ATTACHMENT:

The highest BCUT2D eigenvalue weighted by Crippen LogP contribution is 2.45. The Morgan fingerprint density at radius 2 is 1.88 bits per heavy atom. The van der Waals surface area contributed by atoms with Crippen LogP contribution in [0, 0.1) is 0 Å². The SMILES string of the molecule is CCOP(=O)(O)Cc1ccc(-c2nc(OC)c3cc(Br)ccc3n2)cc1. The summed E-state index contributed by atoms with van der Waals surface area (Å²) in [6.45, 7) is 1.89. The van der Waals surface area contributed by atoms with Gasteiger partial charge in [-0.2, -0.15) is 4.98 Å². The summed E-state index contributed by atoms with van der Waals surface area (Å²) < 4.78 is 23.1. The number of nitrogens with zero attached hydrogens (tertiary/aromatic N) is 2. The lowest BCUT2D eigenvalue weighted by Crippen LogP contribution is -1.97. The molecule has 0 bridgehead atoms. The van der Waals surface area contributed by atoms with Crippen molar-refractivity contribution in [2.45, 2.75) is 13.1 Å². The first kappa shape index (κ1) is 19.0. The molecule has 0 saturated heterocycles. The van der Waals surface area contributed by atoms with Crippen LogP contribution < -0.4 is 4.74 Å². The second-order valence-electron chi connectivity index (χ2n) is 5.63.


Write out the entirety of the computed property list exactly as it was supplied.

The highest BCUT2D eigenvalue weighted by Crippen LogP contribution is 2.45. The Morgan fingerprint density at radius 2 is 1.88 bits per heavy atom. The van der Waals surface area contributed by atoms with Crippen LogP contribution in [0, 0.1) is 0 Å². The SMILES string of the molecule is CCOP(=O)(O)Cc1ccc(-c2nc(OC)c3cc(Br)ccc3n2)cc1. The summed E-state index contributed by atoms with van der Waals surface area (Å²) in [6.45, 7) is 1.89. The van der Waals surface area contributed by atoms with Gasteiger partial charge in [-0.2, -0.15) is 4.98 Å². The summed E-state index contributed by atoms with van der Waals surface area (Å²) < 4.78 is 23.1. The number of nitrogens with zero attached hydrogens (tertiary/aromatic N) is 2. The lowest BCUT2D eigenvalue weighted by Crippen LogP contribution is -1.97. The molecule has 0 bridgehead atoms. The van der Waals surface area contributed by atoms with Crippen molar-refractivity contribution in [2.45, 2.75) is 13.1 Å². The first kappa shape index (κ1) is 19.0. The molecule has 0 saturated heterocycles. The van der Waals surface area contributed by atoms with Crippen LogP contribution < -0.4 is 4.74 Å². The second-order valence-electron chi connectivity index (χ2n) is 5.63.